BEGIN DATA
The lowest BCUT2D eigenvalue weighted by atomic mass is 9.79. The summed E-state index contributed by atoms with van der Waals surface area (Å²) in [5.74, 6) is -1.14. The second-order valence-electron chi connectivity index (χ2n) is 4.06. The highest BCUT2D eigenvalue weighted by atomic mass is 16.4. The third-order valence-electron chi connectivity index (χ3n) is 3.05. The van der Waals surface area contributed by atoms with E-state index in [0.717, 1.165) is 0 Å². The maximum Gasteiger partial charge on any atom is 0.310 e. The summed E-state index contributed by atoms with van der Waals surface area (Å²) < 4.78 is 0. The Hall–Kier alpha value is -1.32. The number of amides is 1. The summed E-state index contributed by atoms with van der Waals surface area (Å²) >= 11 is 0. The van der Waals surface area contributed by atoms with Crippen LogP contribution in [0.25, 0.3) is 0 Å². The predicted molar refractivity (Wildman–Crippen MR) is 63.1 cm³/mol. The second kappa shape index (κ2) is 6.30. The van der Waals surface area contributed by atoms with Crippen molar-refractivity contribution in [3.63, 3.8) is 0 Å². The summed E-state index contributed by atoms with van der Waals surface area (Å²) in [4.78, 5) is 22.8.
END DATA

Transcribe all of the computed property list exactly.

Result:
The lowest BCUT2D eigenvalue weighted by atomic mass is 9.79. The summed E-state index contributed by atoms with van der Waals surface area (Å²) in [5.74, 6) is -1.14. The second-order valence-electron chi connectivity index (χ2n) is 4.06. The highest BCUT2D eigenvalue weighted by atomic mass is 16.4. The third-order valence-electron chi connectivity index (χ3n) is 3.05. The van der Waals surface area contributed by atoms with E-state index in [0.717, 1.165) is 0 Å². The maximum Gasteiger partial charge on any atom is 0.310 e. The summed E-state index contributed by atoms with van der Waals surface area (Å²) < 4.78 is 0. The Hall–Kier alpha value is -1.32. The number of amides is 1. The summed E-state index contributed by atoms with van der Waals surface area (Å²) >= 11 is 0. The van der Waals surface area contributed by atoms with Crippen LogP contribution in [0.25, 0.3) is 0 Å². The predicted molar refractivity (Wildman–Crippen MR) is 63.1 cm³/mol. The second kappa shape index (κ2) is 6.30. The van der Waals surface area contributed by atoms with Crippen molar-refractivity contribution in [3.63, 3.8) is 0 Å². The summed E-state index contributed by atoms with van der Waals surface area (Å²) in [4.78, 5) is 22.8.